Germany's SPD isn't the only party of social democrats currently struggling in Europe. But while some suffer even more, others are ascendant. DW looks at the ups and downs of Europe's left-leaning parties.
Denmark is the most recent example of Social Democratic success in Europe. The Socialdemokraterne emerged from the general election on June 5 as the strongest party. Denmark's Social Democrat leader, Mette Frederiksen, had combined a hard-line anti-immigration stance with classic left-wing welfare policies. This went down well, especially with traditional Social Democratic voters: Many Danes in the lower, middle and working classes who had voted for the right-wing populist Danish People's Party in recent years swung back behind the Social Democrats following the party's shift to the right.
There's hardly any country that better exemplifies the downfall of European social democracy than France. The Socialist Party (PS) had an absolute majority in the National Assembly as recently as 2012; its leader, Francois Hollande, was the country's president. The fall from grace came in the 2017 presidential election. The PS candidate finished fifth, with barely 6% of the vote. In the elections for the European Parliament, the PS slipped even further, to sixth place. According to the Trier-based political scientist Uwe Jun, the PS "has been particularly tarnished by the growing mistrust of the political classes because it was the leading party of government before the last presidential and parliamentary elections."
It was a similar story for the Partij van de Arbeid (PvdA), or Labour Party, in the most recent general election, in 2017. The once-proud PvdA, which saw three postwar prime ministers elected from its ranks, scored 5.7% — by far the worst result in its history and a loss of 19 percentage points compared to the previous election. Still, as dramatic as its losses were in 2017, its comeback in this year's European Parliament elections was equally so: The PvdA, surprisingly, topped the polls. However, Jun said he believe the success was likely a blip. He attributed the jump primarily to Frans Timmermans, the leading Socialist candidate to head the European Commission.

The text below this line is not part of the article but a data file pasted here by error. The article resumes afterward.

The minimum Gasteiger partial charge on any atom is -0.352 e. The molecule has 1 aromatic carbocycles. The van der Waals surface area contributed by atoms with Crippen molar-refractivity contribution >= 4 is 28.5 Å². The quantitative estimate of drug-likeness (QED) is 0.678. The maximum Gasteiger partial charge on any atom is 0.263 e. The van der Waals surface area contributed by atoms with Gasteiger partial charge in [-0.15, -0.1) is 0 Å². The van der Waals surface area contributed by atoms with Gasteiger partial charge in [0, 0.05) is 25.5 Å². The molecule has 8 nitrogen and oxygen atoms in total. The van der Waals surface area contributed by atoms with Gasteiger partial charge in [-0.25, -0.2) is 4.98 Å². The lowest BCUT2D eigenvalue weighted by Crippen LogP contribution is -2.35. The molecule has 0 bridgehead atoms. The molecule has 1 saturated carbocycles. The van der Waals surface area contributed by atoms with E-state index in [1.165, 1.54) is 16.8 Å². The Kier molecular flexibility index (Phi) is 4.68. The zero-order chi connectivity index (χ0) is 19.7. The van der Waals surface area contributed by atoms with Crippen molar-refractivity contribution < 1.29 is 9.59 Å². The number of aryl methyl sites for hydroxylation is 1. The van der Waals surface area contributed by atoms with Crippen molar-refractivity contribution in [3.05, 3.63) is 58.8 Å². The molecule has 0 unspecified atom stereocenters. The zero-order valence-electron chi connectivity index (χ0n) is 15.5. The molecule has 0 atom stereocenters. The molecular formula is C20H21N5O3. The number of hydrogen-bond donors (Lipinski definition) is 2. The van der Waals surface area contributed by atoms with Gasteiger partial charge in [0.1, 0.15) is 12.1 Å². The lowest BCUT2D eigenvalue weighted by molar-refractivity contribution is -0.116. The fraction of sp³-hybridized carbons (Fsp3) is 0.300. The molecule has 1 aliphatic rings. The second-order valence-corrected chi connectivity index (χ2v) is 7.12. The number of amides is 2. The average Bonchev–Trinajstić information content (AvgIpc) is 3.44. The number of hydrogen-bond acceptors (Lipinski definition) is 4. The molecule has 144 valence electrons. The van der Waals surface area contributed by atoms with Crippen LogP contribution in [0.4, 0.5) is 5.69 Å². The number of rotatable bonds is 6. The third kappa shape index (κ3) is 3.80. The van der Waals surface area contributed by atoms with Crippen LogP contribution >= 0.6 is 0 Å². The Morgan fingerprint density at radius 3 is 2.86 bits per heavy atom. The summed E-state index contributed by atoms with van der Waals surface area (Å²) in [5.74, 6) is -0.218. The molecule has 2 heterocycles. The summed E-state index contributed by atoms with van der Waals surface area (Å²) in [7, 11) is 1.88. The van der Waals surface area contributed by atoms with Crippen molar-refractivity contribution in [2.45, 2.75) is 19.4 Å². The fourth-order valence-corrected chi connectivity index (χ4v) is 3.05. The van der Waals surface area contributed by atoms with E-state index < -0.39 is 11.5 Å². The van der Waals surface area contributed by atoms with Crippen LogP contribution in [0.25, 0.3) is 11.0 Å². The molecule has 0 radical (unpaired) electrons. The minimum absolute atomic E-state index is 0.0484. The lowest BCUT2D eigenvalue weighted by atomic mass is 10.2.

Young people, in particular, had great hopes for the Labour leader Jeremy Corbyn when he took over the party in 2015. He inspired Social Democrats in other countries, too. After years in opposition, Corbyn, who is now 70, seemed to breathe new life into Labour, which has long been one of the two leading political parties in Britain. He stands for traditional left-wing politics of redistribution and nationalization, and initially even favored a British withdrawal from NATO.
However, the Brexit conflict has shattered Labour's dream of a return to government. The party is as divided on the issue as the country itself. Labour gained just 14% of the vote in the recent European elections, and doubts are increasingly being voiced as to whether Corbyn would be the right person to lead the United Kingdom. What does Labour stand for? Many voters are unsure and are turning their backs on the party as a result.
Sweden is generally regarded as a model social democrat state. There's no other European country where social democrats have been so successful for so long. The Sveriges socialdemokratiska arbetareparti (SAP) has won the largest share of the vote in every general election since 1917, although its candidate has not always become prime minister.